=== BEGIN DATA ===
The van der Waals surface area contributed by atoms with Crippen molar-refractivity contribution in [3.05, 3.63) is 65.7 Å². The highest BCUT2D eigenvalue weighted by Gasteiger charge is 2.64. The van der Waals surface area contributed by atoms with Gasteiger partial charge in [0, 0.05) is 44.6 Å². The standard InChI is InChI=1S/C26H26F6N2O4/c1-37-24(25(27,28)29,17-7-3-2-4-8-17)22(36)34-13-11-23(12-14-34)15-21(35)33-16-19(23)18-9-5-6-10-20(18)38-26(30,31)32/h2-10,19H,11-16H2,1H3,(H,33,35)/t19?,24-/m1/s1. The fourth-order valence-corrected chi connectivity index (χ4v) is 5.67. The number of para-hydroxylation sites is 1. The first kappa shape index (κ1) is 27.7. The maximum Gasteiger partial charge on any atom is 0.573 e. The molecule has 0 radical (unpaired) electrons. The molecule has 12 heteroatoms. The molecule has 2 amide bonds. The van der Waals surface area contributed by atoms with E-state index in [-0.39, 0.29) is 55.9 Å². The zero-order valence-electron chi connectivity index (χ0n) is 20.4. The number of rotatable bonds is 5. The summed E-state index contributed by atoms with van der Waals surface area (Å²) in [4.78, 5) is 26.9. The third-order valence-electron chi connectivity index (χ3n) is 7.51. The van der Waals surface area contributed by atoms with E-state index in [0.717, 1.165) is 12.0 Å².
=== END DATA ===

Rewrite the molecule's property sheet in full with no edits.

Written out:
The van der Waals surface area contributed by atoms with Crippen molar-refractivity contribution in [3.05, 3.63) is 65.7 Å². The highest BCUT2D eigenvalue weighted by Gasteiger charge is 2.64. The van der Waals surface area contributed by atoms with Gasteiger partial charge in [0, 0.05) is 44.6 Å². The standard InChI is InChI=1S/C26H26F6N2O4/c1-37-24(25(27,28)29,17-7-3-2-4-8-17)22(36)34-13-11-23(12-14-34)15-21(35)33-16-19(23)18-9-5-6-10-20(18)38-26(30,31)32/h2-10,19H,11-16H2,1H3,(H,33,35)/t19?,24-/m1/s1. The fourth-order valence-corrected chi connectivity index (χ4v) is 5.67. The number of para-hydroxylation sites is 1. The first kappa shape index (κ1) is 27.7. The maximum Gasteiger partial charge on any atom is 0.573 e. The molecule has 0 radical (unpaired) electrons. The molecule has 12 heteroatoms. The molecule has 2 amide bonds. The van der Waals surface area contributed by atoms with E-state index in [-0.39, 0.29) is 55.9 Å². The zero-order valence-electron chi connectivity index (χ0n) is 20.4. The number of rotatable bonds is 5. The summed E-state index contributed by atoms with van der Waals surface area (Å²) in [4.78, 5) is 26.9. The third-order valence-electron chi connectivity index (χ3n) is 7.51. The van der Waals surface area contributed by atoms with E-state index in [0.717, 1.165) is 12.0 Å².